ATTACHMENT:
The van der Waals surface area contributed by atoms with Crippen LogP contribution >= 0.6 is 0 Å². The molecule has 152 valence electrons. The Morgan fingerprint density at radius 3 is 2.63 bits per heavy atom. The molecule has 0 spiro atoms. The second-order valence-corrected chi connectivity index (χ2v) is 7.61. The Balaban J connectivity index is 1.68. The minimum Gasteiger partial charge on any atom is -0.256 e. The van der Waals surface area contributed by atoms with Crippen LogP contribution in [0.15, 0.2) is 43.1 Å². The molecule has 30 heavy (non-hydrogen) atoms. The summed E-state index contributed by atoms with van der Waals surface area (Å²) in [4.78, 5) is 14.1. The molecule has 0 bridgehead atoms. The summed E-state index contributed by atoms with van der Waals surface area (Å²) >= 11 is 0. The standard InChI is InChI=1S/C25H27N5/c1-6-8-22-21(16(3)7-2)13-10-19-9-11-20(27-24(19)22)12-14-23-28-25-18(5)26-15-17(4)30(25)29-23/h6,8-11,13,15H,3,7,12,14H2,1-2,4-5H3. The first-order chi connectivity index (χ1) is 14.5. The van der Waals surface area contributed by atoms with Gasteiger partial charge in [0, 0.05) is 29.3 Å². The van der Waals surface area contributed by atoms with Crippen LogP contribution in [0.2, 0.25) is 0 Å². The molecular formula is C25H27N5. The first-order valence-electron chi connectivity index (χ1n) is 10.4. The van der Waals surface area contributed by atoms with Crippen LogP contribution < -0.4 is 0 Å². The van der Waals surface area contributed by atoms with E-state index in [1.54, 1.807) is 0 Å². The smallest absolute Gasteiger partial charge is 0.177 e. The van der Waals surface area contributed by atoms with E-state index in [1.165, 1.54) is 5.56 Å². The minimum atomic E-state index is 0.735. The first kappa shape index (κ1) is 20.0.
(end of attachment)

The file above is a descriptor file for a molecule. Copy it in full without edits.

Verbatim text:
The van der Waals surface area contributed by atoms with Crippen LogP contribution >= 0.6 is 0 Å². The molecule has 152 valence electrons. The Morgan fingerprint density at radius 3 is 2.63 bits per heavy atom. The molecule has 0 spiro atoms. The second-order valence-corrected chi connectivity index (χ2v) is 7.61. The Balaban J connectivity index is 1.68. The minimum Gasteiger partial charge on any atom is -0.256 e. The van der Waals surface area contributed by atoms with Crippen LogP contribution in [0.15, 0.2) is 43.1 Å². The molecule has 30 heavy (non-hydrogen) atoms. The summed E-state index contributed by atoms with van der Waals surface area (Å²) in [4.78, 5) is 14.1. The molecule has 0 bridgehead atoms. The summed E-state index contributed by atoms with van der Waals surface area (Å²) >= 11 is 0. The standard InChI is InChI=1S/C25H27N5/c1-6-8-22-21(16(3)7-2)13-10-19-9-11-20(27-24(19)22)12-14-23-28-25-18(5)26-15-17(4)30(25)29-23/h6,8-11,13,15H,3,7,12,14H2,1-2,4-5H3. The first-order chi connectivity index (χ1) is 14.5. The van der Waals surface area contributed by atoms with Gasteiger partial charge in [0, 0.05) is 29.3 Å². The van der Waals surface area contributed by atoms with Crippen LogP contribution in [0.2, 0.25) is 0 Å². The molecular formula is C25H27N5. The first-order valence-electron chi connectivity index (χ1n) is 10.4. The van der Waals surface area contributed by atoms with Crippen LogP contribution < -0.4 is 0 Å². The van der Waals surface area contributed by atoms with E-state index in [1.54, 1.807) is 0 Å². The smallest absolute Gasteiger partial charge is 0.177 e. The van der Waals surface area contributed by atoms with E-state index in [1.165, 1.54) is 5.56 Å². The minimum atomic E-state index is 0.735. The first kappa shape index (κ1) is 20.0.